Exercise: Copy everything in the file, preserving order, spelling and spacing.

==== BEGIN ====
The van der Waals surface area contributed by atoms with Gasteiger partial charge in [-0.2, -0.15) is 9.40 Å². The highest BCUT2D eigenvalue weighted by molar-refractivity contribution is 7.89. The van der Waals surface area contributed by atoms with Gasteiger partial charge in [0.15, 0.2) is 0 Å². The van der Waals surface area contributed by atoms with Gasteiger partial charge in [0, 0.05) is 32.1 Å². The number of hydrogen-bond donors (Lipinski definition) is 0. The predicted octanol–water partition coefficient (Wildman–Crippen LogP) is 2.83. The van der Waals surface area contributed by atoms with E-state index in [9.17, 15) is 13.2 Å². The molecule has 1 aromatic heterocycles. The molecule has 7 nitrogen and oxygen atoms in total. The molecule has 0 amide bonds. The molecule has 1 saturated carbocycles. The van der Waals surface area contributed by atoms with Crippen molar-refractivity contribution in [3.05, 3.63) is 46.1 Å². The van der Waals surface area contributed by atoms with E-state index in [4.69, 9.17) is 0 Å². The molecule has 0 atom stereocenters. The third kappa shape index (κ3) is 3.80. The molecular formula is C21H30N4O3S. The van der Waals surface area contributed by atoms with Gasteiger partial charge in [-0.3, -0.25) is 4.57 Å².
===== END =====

The van der Waals surface area contributed by atoms with Gasteiger partial charge in [-0.2, -0.15) is 9.40 Å². The highest BCUT2D eigenvalue weighted by molar-refractivity contribution is 7.89. The van der Waals surface area contributed by atoms with Gasteiger partial charge in [0.15, 0.2) is 0 Å². The van der Waals surface area contributed by atoms with Gasteiger partial charge in [0, 0.05) is 32.1 Å². The number of hydrogen-bond donors (Lipinski definition) is 0. The predicted octanol–water partition coefficient (Wildman–Crippen LogP) is 2.83. The van der Waals surface area contributed by atoms with E-state index in [9.17, 15) is 13.2 Å². The molecule has 1 aromatic heterocycles. The molecule has 7 nitrogen and oxygen atoms in total. The molecule has 0 amide bonds. The molecule has 1 saturated carbocycles. The van der Waals surface area contributed by atoms with Crippen molar-refractivity contribution in [3.05, 3.63) is 46.1 Å². The van der Waals surface area contributed by atoms with E-state index in [4.69, 9.17) is 0 Å². The molecule has 0 atom stereocenters. The third kappa shape index (κ3) is 3.80. The molecular formula is C21H30N4O3S. The van der Waals surface area contributed by atoms with Gasteiger partial charge in [-0.3, -0.25) is 4.57 Å².